The Kansas House defeated legislation on Monday that would create a school choice scholarship program funded by corporate donations.
House members voted 63-56 against advancing the bill to final action, dealing a blow to supporters who saw the measure as a means to give parents of poor or special needs students a choice in where to send their children to school.
House Education Committee Chairwoman Kasha Kelley said the measure wasn't about the parents' party affiliation. It was about giving the students an opportunity they otherwise might not receive, she said.
“We are sacrificing their future because we are protecting a system,” said Kelley, an Arkansas City Republican.
The measure would have let parents of low-income or special needs children in elementary or secondary grades apply for scholarships to send their children to private or parochial schools.
Corporations would receive tax credits for contributions to a qualifying scholarship-granting organization. The program would have been capped at $10 million annually and would have awarded scholarships to students for up to $8,000 annually.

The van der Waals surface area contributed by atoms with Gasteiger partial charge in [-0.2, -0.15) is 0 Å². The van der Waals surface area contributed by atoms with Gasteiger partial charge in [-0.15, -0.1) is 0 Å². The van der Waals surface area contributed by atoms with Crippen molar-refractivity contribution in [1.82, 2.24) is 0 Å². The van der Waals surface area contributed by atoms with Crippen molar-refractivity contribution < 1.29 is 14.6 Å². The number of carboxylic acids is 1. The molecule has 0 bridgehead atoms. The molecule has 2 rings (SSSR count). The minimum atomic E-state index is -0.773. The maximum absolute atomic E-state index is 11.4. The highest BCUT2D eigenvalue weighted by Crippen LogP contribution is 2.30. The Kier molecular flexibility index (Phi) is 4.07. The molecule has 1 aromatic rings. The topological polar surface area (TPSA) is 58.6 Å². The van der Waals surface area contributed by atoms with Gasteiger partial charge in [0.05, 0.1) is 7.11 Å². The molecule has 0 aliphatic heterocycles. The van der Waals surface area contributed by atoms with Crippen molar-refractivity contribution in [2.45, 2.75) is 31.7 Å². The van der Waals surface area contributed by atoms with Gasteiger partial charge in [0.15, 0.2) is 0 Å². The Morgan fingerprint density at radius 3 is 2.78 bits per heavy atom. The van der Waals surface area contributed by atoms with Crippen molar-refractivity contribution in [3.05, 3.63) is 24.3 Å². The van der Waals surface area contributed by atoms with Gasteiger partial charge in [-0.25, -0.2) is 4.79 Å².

Public school districts would not be penalized if any students who received a scholarship left for a private or parochial school. The districts would continue to receive state funding for one year.
Opponents argued there were too many questions about the tax credit provisions and whether schools accepting the scholarships would be accredited and students enrolled could enter college without having to seek additional paperwork. They also said it was a step toward creating vouchers for parents to take outside the public school system, including home schools.
“What we're really talking about is diverting public funds to private or parochial schools,” said Rep. Nile Dillmore, a Wichita Democrat opposed to the measure.
But Rep. Lance Kinzer, an Olathe Republican and supporter of the bill, said rejecting the measure preserves the status quo in public schools and denies parents the chance to give their children a better education.
“We must move beyond being system-focused,” Kinzer said.